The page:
In 2009, Defense Secretary Robert Gates selected Walsh to conduct a 30-day review of operations at the U.S. Detention Center at Guantanamo Bay, Cuba, following President Obama’s order that the detention center be closed.
Admiral Walsh is serving currently a Senior Fellow at the John Goodwin Tower Center for Political Studies at Southern Methodist University.
He is a 1977 graduate of the U.S. Naval Academy, and holds Master of Arts and Doctorate degrees from the Fletcher School of Law and Diplomacy at Tufts University. He also graduated with honors from Jesuit College Preparatory in Dallas, and was the second student in the sixty-year history of the school to receive both the Distinguished Graduate and Distinguished Alumnus awards. His numerous military career awards include the Distinguished Service Medal, Defense Superior Service Medal, Legion of Merit, Air Medal w/ Combat V, Navy Commendation Medal w/ Combat V, Navy, and the Presidential Service Badge.
Anny Wong, Tower Center Research Fellow, SMU
Anny Wong joined the Tower Center in January 2013. Prior to moving to Dallas in the Fall of 2012, she was a political scientist at RAND Corporation in Arlington, Virginia, and conducted research on national security, human capital, international development, and science and technology policy for a variety of clients including the U.S. Department of Defense, the U.S. Department of Housing and Urban Development, the U.S. Agency for International Development, the World Bank, and Japan’s National Institute for Science and Technology. She continued to consult at RAND, the World Bank, Freedom House, and other organizations, covering economics and politics in Japan, Hong Kong, Southeast Asia, Australia, New Zealand, and Oceania. She a board member of the Japan-American Society of Dallas/Fort Worth and recently chaired a panel on Japanese and international business investments in North Texas at the Japan Update Program on February 13, 2015. Anny was an East-West Center graduate fellow in Honolulu, obtained her doctoral degree in political science from University of Hawai’i at Manoa, and has worked, lived, studied, and traveled widely across Asia.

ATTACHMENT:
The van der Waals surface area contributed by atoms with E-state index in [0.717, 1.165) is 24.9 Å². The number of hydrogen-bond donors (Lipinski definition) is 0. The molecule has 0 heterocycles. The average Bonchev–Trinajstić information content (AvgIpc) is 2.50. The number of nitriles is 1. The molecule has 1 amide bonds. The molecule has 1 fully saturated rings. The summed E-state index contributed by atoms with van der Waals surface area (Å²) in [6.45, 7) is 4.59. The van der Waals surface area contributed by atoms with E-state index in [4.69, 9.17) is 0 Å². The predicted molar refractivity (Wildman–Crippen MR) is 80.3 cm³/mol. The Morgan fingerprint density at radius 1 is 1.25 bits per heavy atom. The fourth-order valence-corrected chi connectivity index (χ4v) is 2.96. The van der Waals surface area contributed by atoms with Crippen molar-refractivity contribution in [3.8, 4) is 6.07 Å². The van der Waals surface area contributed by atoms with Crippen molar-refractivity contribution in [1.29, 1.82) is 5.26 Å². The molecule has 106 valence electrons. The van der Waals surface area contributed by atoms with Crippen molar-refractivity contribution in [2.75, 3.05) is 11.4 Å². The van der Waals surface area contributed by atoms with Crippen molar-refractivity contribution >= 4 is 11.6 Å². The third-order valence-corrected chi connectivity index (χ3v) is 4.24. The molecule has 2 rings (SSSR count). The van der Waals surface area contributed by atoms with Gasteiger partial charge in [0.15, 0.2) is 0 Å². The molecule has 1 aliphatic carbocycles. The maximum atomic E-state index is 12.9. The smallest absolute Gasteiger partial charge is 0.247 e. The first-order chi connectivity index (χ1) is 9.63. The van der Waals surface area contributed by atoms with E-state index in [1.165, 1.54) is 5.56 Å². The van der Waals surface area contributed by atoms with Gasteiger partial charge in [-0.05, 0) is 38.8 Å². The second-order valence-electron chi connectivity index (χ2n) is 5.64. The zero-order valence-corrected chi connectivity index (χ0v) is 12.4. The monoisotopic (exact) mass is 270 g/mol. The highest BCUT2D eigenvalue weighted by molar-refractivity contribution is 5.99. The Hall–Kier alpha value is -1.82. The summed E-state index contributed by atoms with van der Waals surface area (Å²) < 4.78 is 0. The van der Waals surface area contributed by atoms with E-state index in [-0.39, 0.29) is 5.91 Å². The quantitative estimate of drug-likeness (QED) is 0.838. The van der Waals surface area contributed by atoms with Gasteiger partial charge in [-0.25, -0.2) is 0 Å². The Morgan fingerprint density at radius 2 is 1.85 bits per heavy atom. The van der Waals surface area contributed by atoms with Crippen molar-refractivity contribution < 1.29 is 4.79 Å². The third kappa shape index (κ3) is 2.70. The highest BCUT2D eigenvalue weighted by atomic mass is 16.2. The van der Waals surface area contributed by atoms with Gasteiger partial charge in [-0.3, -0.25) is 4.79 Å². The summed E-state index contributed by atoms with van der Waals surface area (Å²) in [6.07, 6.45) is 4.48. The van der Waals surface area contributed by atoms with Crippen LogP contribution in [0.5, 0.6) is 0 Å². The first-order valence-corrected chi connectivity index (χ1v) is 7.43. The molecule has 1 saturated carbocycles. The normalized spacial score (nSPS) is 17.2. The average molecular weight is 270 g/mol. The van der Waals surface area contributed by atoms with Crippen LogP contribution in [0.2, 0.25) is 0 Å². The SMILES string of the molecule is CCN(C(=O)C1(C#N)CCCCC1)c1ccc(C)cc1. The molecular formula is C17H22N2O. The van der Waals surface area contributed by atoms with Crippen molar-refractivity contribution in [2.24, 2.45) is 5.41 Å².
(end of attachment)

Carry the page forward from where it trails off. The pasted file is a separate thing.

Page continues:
Moderator | Hiroki Takeuchi, Associate Professor & Director of Sun & Star Program on Japan East Asia, Tower Center, SMU
Hiroki Takeuchi is Associate Professor of Political Science, and Director of the Sun & Star Program on Japan and East Asia in the Tower Center, at Southern Methodist University. He Received his B.A. of Economics from Keio University in Japan, his M.A. of Asian Studies from University of California at Berkeley, and his Ph.D. of Political Science from University of California at Los Angeles. Previously, he taught at UCLA as a faculty fellow of the Political Science Department and at Stanford University as a postdoctoral teaching fellow of the Public Policy Program. His research and teaching interests include Chinese and Japanese politics, comparative authoritarianism, and political economy and international relations of East Asia, as well as applying game theory to political science. He is the author of Tax Reform in Rural China: Revenue, Resistance, and Authoritarian Rule (Cambridge University Press, 2014). He is also a regular contributor to Foresight, Japanese online journal.